When Should Noise Dosimeters be Worn?

Employees should wear a noise dosimeter when there is a potential risk of exposure to high levels of noise in the workplace. Noise dosimeters are used to measure and monitor the amount of noise a person is exposed to over a given period of time.

Here are a few situations where it may be necessary for employees to wear a noise dosimeter:

  1. Occupational noise exposure assessment: If the workplace is known or suspected to have high noise levels, a noise assessment should be conducted to determine the noise levels to which employees are exposed. In such cases, employees who are likely to be exposed to excessive noise levels should wear noise dosimeters to measure their personal exposure
  2. Compliance with noise regulations: In many countries, there are specific occupational noise exposure limits and regulations that employers must comply with to protect their employee’s hearing health. To ensure compliance, employees working in areas where noise levels exceed the permissible limits should wear noise dosimeters.
  3. Monitoring individual exposure: Some jobs or tasks may involve intermittent or variable noise levels. In these cases, it can be useful to have employees wear noise dosimeters to monitor their individual exposure throughout the work shift or specific tasks. This helps identify periods of high noise exposure and determine the appropriate measures to reduce or control it.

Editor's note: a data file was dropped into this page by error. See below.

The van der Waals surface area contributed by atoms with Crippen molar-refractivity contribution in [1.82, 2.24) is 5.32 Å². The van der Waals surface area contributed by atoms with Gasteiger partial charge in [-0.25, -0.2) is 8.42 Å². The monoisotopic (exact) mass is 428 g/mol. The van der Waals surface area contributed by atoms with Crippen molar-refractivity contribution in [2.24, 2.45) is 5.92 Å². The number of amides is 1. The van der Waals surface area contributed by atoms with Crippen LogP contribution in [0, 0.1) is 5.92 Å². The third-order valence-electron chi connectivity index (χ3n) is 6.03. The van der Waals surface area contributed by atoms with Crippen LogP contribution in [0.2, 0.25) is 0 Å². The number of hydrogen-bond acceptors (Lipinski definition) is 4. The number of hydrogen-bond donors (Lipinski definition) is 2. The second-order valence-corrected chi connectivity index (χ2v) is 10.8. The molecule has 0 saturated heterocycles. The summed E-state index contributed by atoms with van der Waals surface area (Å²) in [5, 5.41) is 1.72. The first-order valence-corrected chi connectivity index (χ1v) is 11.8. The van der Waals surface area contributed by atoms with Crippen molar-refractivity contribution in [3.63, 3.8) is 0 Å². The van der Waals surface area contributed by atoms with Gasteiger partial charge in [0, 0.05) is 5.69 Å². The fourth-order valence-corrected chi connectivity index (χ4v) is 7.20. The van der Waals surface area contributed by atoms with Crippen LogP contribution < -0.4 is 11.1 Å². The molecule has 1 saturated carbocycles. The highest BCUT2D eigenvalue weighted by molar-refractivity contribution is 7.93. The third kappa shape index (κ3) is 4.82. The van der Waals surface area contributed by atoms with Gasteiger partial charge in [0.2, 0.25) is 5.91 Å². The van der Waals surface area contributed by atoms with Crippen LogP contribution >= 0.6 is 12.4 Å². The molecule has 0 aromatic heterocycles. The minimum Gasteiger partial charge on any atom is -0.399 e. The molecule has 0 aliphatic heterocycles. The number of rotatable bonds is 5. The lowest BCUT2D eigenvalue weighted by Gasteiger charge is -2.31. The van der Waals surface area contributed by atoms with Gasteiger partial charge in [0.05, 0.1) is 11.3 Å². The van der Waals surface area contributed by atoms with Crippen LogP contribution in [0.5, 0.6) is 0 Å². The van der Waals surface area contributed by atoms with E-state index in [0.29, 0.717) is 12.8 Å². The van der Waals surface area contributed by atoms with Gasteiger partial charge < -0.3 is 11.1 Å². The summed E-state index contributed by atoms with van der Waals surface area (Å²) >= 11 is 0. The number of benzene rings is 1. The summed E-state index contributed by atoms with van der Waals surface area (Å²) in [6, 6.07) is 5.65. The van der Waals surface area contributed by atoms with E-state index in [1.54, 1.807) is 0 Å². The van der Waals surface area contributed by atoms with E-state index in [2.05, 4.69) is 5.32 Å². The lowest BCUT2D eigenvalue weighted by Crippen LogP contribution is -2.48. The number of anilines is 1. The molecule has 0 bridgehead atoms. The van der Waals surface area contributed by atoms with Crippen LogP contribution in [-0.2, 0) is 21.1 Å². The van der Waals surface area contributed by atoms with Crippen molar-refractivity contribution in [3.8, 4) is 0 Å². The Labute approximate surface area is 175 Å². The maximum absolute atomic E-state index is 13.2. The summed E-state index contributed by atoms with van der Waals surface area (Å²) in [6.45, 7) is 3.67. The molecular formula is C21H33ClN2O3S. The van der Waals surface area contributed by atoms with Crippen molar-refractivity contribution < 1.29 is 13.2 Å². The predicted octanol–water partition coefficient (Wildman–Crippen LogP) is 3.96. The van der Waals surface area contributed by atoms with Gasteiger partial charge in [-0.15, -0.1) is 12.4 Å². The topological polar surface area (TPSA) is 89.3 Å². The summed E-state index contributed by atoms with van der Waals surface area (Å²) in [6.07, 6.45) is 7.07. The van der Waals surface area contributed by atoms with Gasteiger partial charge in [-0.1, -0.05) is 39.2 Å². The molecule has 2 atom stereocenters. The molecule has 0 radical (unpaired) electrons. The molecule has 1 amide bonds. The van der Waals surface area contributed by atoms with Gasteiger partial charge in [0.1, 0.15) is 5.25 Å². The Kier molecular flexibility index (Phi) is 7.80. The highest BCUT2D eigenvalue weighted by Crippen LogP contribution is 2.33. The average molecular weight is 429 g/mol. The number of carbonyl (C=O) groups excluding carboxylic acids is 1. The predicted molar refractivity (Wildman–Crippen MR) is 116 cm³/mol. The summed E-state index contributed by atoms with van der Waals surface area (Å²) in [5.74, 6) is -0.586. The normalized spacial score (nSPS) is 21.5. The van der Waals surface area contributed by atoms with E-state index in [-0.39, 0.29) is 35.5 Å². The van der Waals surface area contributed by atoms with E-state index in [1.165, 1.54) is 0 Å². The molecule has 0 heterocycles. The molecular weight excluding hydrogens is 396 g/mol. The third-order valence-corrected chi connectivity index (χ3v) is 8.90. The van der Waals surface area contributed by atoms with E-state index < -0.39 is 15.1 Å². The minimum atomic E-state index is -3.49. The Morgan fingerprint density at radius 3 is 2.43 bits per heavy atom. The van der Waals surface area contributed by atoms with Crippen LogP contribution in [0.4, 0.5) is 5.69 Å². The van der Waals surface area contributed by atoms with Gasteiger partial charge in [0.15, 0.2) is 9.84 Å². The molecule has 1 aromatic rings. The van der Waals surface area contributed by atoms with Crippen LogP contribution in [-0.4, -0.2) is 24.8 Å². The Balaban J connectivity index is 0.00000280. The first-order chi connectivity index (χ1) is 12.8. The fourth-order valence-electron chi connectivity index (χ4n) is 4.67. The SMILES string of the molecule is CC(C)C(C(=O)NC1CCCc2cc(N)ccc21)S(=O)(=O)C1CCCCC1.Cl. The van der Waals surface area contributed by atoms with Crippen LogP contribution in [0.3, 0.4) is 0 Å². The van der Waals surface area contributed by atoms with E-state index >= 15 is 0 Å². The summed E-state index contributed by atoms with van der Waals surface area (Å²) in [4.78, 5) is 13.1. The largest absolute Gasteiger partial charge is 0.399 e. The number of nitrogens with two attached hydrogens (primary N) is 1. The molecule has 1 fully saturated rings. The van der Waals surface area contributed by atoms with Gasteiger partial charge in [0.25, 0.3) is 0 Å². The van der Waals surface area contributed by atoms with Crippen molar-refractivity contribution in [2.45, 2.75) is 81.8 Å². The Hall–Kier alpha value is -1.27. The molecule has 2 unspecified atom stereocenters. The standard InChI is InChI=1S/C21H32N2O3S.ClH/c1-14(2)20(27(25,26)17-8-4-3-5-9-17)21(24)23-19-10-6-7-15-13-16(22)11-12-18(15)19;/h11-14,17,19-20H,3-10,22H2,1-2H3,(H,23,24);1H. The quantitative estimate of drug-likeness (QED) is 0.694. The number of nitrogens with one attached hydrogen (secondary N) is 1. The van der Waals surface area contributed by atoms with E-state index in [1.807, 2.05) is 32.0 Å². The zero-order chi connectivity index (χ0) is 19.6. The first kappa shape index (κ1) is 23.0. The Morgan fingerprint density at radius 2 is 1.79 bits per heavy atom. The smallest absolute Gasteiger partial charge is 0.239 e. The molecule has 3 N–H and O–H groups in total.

Specific requirements for wearing noise dosimeters can vary depending on local regulations, industry standards, and the specific needs of the workplace. It’s important for employers to consult applicable guidelines and regulations to determine when and how noise dosimeters should be used to protect their employees’ hearing health.

Noise Limits in the UK

In the UK, noise exposure regulations are established by the Noise at Work Regulations of 1989, which are based on the “Control of noise levels at work hazardous to health” document of 1972. Below 85 dBA, employers are required to reduce all noise levels as far as reasonably practicable. Between 85 and 90 dBA, effective hearing protectors must be offered, and personnel must be trained to use them and look after them. Above 90 dBA, areas, where noise levels exceed 90 dBA, must be marked out, and hearing protectors must be provided and used. Noise levels must be reduced by engineering methods, and peak exceedance must be treated the same as noise levels exceeding 90 dBA. The “official” working day is taken to be exactly 8 hours, making it easier to compare across different industries and fitting in with other limits for hazardous substances in the workplace, such as gas, dust, and nuclear radiation.

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